When trying to break down some borders, I forgot about the ones right in front of my face.
For most youth groups, Jewish or not, the nation is divided into regions. Kentucky happens to be a region called Central Region of United Synagogue Youth (CRUSY). But here is the joke: almost every city in our region is over three hours away by car. And the punchline is that there are chapters of our youth group just over the border in Tennessee that we do not even know. And those chapters bear a striking resemblance to ours, especially the chapter in Nashville.
So to fix that problem, I simply called the Nashville chaper and asked if they wanted to get together for a weekend. And after months of anticipation and a flurry of phone calls and emails over the past two week, USY Without Borders was born.
A bulky white 15-passenger van carrying ten kids and me made its way down to Nashville this past weekend to spend time with another chapter. I was worried that the kids wouldn't mix. That each would stick to their own, circling around like wagons under attack.
I was only partially proved correct.
The high school kids that came down with our group took to their group like fish to water. The weekend was filled with dinner, song, jokes, intense conversation about topics that would make parents nervous, line dancing, lasertag, pizza, food, study and fellowship. By the end of the weekend, plans were already in the air for when they would be coming to visit us.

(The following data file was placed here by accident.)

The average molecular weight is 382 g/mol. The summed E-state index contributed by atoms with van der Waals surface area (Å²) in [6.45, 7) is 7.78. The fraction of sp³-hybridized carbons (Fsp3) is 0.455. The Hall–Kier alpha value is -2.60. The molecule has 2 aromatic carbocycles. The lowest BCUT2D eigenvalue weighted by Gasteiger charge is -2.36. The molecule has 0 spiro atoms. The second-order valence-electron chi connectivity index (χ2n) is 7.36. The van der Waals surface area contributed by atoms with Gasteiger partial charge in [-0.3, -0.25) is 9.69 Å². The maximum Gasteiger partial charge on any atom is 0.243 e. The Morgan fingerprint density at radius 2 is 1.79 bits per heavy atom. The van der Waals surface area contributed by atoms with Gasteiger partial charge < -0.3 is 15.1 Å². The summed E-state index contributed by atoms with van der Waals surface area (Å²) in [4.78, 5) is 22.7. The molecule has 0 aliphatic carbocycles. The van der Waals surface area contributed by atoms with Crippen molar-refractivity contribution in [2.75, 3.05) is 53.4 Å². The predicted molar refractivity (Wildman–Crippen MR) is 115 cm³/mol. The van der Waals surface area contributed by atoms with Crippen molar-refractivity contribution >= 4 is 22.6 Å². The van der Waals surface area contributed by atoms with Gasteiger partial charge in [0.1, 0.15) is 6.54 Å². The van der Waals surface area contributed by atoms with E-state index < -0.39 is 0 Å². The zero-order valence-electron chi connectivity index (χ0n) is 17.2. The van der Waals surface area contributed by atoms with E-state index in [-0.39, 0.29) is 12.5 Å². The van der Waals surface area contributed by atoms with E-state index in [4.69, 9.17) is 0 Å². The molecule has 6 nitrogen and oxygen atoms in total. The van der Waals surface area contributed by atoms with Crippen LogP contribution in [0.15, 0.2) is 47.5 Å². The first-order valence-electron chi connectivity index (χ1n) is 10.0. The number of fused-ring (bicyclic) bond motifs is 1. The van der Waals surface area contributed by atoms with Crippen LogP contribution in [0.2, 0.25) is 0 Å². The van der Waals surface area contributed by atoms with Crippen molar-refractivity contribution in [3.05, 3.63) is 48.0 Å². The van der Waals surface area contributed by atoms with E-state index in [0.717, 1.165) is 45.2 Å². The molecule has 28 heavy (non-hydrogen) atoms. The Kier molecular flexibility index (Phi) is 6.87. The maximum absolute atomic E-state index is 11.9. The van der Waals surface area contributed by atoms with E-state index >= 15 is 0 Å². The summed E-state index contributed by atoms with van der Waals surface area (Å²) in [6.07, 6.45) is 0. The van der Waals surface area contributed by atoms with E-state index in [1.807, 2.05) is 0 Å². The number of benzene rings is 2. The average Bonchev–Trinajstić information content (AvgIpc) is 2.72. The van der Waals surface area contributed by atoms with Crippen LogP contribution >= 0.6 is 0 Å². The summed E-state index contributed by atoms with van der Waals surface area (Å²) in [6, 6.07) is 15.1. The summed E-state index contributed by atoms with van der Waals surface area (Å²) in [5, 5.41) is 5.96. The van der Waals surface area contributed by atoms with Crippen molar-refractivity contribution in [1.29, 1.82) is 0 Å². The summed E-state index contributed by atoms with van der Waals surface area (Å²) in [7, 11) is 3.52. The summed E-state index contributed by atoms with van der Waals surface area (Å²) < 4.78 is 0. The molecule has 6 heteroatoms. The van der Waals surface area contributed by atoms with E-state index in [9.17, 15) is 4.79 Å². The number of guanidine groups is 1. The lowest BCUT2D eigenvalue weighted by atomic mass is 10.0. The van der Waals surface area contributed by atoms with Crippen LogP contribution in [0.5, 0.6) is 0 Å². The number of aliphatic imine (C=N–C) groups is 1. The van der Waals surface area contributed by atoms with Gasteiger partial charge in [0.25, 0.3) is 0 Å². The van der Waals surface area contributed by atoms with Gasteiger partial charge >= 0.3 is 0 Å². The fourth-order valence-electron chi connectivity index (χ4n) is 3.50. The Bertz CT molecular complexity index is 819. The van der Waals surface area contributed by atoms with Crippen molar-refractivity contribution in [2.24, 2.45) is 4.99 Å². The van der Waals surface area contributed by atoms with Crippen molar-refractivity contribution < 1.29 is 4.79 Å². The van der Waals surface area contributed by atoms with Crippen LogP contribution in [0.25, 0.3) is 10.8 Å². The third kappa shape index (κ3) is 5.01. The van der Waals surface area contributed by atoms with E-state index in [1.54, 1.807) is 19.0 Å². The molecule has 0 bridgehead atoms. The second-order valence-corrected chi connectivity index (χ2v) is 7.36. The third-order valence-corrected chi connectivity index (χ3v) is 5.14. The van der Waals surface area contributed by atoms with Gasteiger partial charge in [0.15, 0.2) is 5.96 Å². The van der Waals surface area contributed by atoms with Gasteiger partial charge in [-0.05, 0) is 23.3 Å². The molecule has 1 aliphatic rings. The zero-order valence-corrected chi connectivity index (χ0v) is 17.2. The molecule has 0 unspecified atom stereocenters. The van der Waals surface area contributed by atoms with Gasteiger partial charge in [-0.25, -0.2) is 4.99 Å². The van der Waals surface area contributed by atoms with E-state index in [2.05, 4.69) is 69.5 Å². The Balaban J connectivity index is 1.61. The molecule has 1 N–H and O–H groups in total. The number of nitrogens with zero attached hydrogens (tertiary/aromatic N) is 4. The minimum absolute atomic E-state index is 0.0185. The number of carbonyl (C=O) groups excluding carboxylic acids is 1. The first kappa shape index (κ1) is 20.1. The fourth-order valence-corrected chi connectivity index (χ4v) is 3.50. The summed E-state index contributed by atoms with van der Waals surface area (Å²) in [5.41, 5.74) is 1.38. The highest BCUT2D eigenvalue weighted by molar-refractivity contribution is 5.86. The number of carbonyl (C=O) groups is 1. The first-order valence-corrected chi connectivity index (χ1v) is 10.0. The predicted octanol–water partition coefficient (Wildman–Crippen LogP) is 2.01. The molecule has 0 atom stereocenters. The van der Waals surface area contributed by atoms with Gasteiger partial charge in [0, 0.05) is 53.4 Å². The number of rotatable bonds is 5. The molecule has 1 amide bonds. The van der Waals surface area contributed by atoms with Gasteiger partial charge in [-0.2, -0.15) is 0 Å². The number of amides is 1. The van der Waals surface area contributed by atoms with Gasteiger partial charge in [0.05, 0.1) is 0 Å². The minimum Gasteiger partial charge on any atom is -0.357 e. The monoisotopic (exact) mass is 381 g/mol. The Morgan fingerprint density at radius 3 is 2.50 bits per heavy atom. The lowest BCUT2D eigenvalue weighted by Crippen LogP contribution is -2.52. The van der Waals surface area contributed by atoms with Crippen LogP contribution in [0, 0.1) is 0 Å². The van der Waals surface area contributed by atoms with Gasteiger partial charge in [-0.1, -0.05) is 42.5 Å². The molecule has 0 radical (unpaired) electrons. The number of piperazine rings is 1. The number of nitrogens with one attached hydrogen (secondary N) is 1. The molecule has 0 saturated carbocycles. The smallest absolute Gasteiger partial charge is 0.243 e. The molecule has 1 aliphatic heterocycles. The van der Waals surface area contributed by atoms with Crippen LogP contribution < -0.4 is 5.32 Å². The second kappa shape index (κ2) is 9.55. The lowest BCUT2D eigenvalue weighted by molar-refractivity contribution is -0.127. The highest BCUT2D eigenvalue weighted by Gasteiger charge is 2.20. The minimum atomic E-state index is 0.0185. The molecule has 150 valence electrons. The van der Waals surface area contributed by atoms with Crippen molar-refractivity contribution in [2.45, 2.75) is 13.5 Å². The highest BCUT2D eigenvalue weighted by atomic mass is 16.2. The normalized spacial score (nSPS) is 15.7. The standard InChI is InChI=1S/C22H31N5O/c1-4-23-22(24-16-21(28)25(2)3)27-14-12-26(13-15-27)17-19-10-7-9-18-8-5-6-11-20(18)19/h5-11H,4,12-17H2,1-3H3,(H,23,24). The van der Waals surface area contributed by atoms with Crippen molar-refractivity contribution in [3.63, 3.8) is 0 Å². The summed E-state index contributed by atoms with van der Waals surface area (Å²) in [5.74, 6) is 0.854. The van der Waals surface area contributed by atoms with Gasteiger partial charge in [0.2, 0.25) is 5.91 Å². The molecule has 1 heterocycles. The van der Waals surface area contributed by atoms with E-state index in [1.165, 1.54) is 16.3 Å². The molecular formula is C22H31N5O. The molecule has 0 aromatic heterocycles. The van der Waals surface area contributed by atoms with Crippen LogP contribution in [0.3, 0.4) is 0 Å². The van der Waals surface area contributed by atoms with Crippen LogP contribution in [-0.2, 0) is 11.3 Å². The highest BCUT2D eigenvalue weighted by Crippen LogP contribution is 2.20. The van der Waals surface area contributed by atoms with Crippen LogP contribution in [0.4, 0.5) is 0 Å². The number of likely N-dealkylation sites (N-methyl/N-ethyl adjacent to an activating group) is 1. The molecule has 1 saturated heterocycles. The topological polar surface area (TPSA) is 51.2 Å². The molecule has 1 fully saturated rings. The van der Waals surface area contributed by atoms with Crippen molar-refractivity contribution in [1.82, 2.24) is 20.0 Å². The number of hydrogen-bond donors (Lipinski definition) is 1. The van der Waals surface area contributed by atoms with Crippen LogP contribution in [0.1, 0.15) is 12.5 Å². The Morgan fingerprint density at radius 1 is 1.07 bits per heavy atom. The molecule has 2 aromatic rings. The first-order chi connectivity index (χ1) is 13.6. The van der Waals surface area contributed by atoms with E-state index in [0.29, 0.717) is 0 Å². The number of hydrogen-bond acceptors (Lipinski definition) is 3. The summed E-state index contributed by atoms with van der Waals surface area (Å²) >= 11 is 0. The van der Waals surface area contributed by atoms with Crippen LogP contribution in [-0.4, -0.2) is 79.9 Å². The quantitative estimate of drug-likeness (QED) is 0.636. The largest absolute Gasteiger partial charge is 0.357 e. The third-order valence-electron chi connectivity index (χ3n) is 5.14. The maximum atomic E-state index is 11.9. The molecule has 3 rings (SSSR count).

But even with the arbitrary border breeched, there was another border that I did not give enough consideration before the trip. For the latter half of the school year, our chapter promotes the 8th graders to USY (i.e. high school) status. Five of our ten travellers were 8th grade boys. Their counterparts in Nashville only become USY at the end of the summer before 9th grade.
The world that 8th graders occupy bears little relation to the world of high school. I could see the border between then throughout the weekend. At time, it would give way. Others times, it was a steel wall. The Nashville youth advisor and I spent a good portion of our weekend making sure that everyone had a good time. We could tell that they felt left out, teased and made to feel less. Luckily, a lot of the weekend, gave them time to hang out together as a group, which is good, because they are the future of USY in Louisville.
If I could to it over, I would have included their 8th graders or left ours at home. However, I think that those five boys did come home more part of USY than before. Maybe when they are the older bunch, they will think back on this weekend, and treat those new 8th graders differently.
Nah, probably not.